Borrowing a phrase from the famed Forrest Gump, silly is as silly does.
And nothing could be applied more accurately to the silliness that is "Jeeves Takes a Bow," the adaptation of the P. G. Wodehouse classic that opened at Milwaukee Chamber Theater Friday night.
Go to this play and forget about a lot of your normal theater-going experiences. There are no hidden meanings. There are no social implications. There is nothing that demands well-focused attention.
This is fun for fun’s sake. It’s the big bowl of trifle that you get even without stuffing yourself on bangers and mash or fish and chips.
And under the wise and detailed direction of Tami Workentin, this English delight moves along at just the right pace, allowing time for both laughter and breath without forcing a single moment.
At the heart of the story are high living joy seeker Bertie Woosteras and his manservant Jeeves, the two cloistered in an Apartment in New York. Joining in the early going is Binky, a member of the English mission to the United States.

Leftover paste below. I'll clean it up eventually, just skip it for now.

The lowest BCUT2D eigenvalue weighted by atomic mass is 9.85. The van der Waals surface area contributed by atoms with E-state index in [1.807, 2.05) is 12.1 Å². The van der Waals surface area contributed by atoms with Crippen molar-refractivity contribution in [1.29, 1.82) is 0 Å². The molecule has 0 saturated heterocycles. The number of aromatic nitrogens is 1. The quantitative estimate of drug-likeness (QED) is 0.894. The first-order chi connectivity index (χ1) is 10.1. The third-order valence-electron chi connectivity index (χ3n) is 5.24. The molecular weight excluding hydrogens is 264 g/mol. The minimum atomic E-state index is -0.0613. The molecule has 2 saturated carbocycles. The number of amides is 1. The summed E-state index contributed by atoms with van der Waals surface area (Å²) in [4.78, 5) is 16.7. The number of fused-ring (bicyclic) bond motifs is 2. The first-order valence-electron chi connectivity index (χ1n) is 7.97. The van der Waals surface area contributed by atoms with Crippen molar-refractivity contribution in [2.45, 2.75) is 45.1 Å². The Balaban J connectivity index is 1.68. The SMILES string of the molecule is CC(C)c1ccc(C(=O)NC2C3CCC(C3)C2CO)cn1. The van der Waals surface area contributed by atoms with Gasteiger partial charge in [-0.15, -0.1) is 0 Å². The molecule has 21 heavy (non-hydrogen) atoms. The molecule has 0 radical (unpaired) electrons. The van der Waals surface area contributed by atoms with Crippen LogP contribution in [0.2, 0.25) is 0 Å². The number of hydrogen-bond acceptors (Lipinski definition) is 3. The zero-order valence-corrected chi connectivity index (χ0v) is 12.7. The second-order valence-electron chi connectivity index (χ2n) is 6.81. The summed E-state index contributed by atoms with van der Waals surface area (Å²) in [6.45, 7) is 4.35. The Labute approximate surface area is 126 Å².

The tone is set early when it’s revealed that Binky is in love with Ruby LeRoy, an actress who is starring in a new concoction called "Naughty Natalie." To further his love interest, Binky has told Ruby that he is really Bertie (hope you are with me thus far). And he has told her that his friend, Binky (who in this case is really Bertie) will write a special song for her show, even though in reality Bertie (who is being called Binky) doesn't know anything about music.
Along comes Vivienne Duckworth, a tightly bound English dame who is in New York for two purposes: to write a book about the seedy side of the city and to announce her engagement to the real Bertie. We add to this mix the gangster Knuckles McCann, who turns out is Ruby’s dad, and you can see the ensuing adventures coming from a mile away.
It’s one thing after another, with Jeeves remaining both above the fray and the solver of problems and fixer of any dilemma that may ari…Read more...